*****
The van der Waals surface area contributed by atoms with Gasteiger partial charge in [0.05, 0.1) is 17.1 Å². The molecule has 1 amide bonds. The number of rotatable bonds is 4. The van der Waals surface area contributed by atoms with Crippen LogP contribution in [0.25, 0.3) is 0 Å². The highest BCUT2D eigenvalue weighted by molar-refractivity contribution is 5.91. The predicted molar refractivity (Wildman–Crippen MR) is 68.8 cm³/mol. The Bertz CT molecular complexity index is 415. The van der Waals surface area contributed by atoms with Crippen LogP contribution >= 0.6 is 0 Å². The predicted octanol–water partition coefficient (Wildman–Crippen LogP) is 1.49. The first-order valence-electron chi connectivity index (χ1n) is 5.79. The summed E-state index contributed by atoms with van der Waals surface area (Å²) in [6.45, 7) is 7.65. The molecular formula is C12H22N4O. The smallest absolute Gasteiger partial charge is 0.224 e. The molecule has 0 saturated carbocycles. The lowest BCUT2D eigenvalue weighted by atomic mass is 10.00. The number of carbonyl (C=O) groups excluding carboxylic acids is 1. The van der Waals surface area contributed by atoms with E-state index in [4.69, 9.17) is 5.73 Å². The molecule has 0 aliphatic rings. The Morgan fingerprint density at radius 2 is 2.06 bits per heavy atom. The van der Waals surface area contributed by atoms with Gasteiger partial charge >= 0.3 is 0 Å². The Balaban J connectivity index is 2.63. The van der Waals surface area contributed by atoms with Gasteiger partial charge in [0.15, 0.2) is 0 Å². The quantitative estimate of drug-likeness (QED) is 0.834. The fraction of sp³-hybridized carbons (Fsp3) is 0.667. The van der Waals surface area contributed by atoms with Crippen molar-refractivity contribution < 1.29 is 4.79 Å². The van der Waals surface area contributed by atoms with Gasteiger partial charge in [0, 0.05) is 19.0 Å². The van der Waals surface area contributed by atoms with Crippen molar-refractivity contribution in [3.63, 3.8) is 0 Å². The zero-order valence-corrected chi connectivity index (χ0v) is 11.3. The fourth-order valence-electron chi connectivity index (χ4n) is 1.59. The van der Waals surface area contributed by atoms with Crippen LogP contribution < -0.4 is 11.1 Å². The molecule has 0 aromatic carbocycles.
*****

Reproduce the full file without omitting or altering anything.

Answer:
The van der Waals surface area contributed by atoms with Gasteiger partial charge in [0.05, 0.1) is 17.1 Å². The molecule has 1 amide bonds. The number of rotatable bonds is 4. The van der Waals surface area contributed by atoms with Crippen LogP contribution in [0.25, 0.3) is 0 Å². The highest BCUT2D eigenvalue weighted by molar-refractivity contribution is 5.91. The predicted molar refractivity (Wildman–Crippen MR) is 68.8 cm³/mol. The Bertz CT molecular complexity index is 415. The van der Waals surface area contributed by atoms with Crippen LogP contribution >= 0.6 is 0 Å². The predicted octanol–water partition coefficient (Wildman–Crippen LogP) is 1.49. The first-order valence-electron chi connectivity index (χ1n) is 5.79. The summed E-state index contributed by atoms with van der Waals surface area (Å²) in [6.45, 7) is 7.65. The molecular formula is C12H22N4O. The smallest absolute Gasteiger partial charge is 0.224 e. The molecule has 0 saturated carbocycles. The lowest BCUT2D eigenvalue weighted by atomic mass is 10.00. The number of carbonyl (C=O) groups excluding carboxylic acids is 1. The van der Waals surface area contributed by atoms with E-state index in [4.69, 9.17) is 5.73 Å². The molecule has 0 aliphatic rings. The Morgan fingerprint density at radius 2 is 2.06 bits per heavy atom. The van der Waals surface area contributed by atoms with Gasteiger partial charge >= 0.3 is 0 Å². The Balaban J connectivity index is 2.63. The van der Waals surface area contributed by atoms with Gasteiger partial charge in [0.15, 0.2) is 0 Å². The quantitative estimate of drug-likeness (QED) is 0.834. The fraction of sp³-hybridized carbons (Fsp3) is 0.667. The van der Waals surface area contributed by atoms with Crippen molar-refractivity contribution < 1.29 is 4.79 Å². The van der Waals surface area contributed by atoms with Gasteiger partial charge in [0, 0.05) is 19.0 Å². The van der Waals surface area contributed by atoms with Crippen molar-refractivity contribution in [3.63, 3.8) is 0 Å². The zero-order valence-corrected chi connectivity index (χ0v) is 11.3. The fourth-order valence-electron chi connectivity index (χ4n) is 1.59. The van der Waals surface area contributed by atoms with Crippen LogP contribution < -0.4 is 11.1 Å². The molecule has 0 aromatic carbocycles.